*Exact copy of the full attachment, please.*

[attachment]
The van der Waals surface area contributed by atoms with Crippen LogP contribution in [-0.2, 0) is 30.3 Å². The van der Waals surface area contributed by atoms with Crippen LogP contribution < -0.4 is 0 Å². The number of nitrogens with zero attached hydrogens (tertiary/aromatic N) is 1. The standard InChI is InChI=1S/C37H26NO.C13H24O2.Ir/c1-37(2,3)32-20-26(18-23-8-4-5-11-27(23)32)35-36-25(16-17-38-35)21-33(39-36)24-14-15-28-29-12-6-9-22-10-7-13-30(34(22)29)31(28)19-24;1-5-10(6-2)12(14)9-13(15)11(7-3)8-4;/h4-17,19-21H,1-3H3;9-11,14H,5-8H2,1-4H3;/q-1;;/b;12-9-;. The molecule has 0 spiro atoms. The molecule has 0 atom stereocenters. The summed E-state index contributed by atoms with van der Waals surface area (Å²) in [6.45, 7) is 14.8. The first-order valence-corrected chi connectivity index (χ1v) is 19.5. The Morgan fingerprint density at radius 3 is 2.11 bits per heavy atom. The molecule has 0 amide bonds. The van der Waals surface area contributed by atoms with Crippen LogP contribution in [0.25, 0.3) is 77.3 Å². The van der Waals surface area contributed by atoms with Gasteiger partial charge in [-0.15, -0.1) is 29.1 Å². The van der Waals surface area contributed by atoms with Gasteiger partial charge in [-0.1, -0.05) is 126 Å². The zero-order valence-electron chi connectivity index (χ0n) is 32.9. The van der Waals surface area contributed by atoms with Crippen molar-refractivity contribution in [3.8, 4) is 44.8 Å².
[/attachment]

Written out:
The van der Waals surface area contributed by atoms with Crippen LogP contribution in [-0.2, 0) is 30.3 Å². The van der Waals surface area contributed by atoms with Crippen LogP contribution < -0.4 is 0 Å². The number of nitrogens with zero attached hydrogens (tertiary/aromatic N) is 1. The standard InChI is InChI=1S/C37H26NO.C13H24O2.Ir/c1-37(2,3)32-20-26(18-23-8-4-5-11-27(23)32)35-36-25(16-17-38-35)21-33(39-36)24-14-15-28-29-12-6-9-22-10-7-13-30(34(22)29)31(28)19-24;1-5-10(6-2)12(14)9-13(15)11(7-3)8-4;/h4-17,19-21H,1-3H3;9-11,14H,5-8H2,1-4H3;/q-1;;/b;12-9-;. The molecule has 0 spiro atoms. The molecule has 0 atom stereocenters. The summed E-state index contributed by atoms with van der Waals surface area (Å²) in [6.45, 7) is 14.8. The first-order valence-corrected chi connectivity index (χ1v) is 19.5. The Morgan fingerprint density at radius 3 is 2.11 bits per heavy atom. The molecule has 0 amide bonds. The van der Waals surface area contributed by atoms with Crippen LogP contribution in [0.25, 0.3) is 77.3 Å². The van der Waals surface area contributed by atoms with Gasteiger partial charge in [-0.15, -0.1) is 29.1 Å². The van der Waals surface area contributed by atoms with Gasteiger partial charge in [-0.1, -0.05) is 126 Å². The zero-order valence-electron chi connectivity index (χ0n) is 32.9. The van der Waals surface area contributed by atoms with Crippen molar-refractivity contribution in [3.8, 4) is 44.8 Å².